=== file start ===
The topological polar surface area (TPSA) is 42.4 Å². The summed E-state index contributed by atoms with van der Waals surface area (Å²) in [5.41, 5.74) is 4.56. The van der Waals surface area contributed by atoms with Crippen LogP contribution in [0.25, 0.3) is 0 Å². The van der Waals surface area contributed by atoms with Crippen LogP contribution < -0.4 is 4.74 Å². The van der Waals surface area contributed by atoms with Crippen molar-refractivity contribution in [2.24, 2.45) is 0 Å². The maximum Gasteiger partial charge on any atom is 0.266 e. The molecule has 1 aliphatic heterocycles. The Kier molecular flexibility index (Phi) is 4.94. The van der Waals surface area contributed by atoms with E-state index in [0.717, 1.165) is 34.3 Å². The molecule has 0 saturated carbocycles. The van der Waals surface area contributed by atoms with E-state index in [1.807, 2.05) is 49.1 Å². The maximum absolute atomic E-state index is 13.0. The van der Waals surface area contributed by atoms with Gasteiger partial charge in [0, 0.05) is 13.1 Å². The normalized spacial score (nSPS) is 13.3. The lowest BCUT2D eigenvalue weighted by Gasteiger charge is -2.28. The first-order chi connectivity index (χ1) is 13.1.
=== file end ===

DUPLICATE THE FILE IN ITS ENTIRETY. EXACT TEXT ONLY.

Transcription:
The topological polar surface area (TPSA) is 42.4 Å². The summed E-state index contributed by atoms with van der Waals surface area (Å²) in [5.41, 5.74) is 4.56. The van der Waals surface area contributed by atoms with Crippen LogP contribution in [0.25, 0.3) is 0 Å². The van der Waals surface area contributed by atoms with Crippen LogP contribution < -0.4 is 4.74 Å². The van der Waals surface area contributed by atoms with Crippen molar-refractivity contribution in [2.24, 2.45) is 0 Å². The maximum Gasteiger partial charge on any atom is 0.266 e. The molecule has 1 aliphatic heterocycles. The Kier molecular flexibility index (Phi) is 4.94. The van der Waals surface area contributed by atoms with E-state index in [0.717, 1.165) is 34.3 Å². The molecule has 0 saturated carbocycles. The van der Waals surface area contributed by atoms with E-state index in [1.807, 2.05) is 49.1 Å². The maximum absolute atomic E-state index is 13.0. The van der Waals surface area contributed by atoms with Gasteiger partial charge in [0, 0.05) is 13.1 Å². The normalized spacial score (nSPS) is 13.3. The lowest BCUT2D eigenvalue weighted by Gasteiger charge is -2.28. The first-order chi connectivity index (χ1) is 13.1.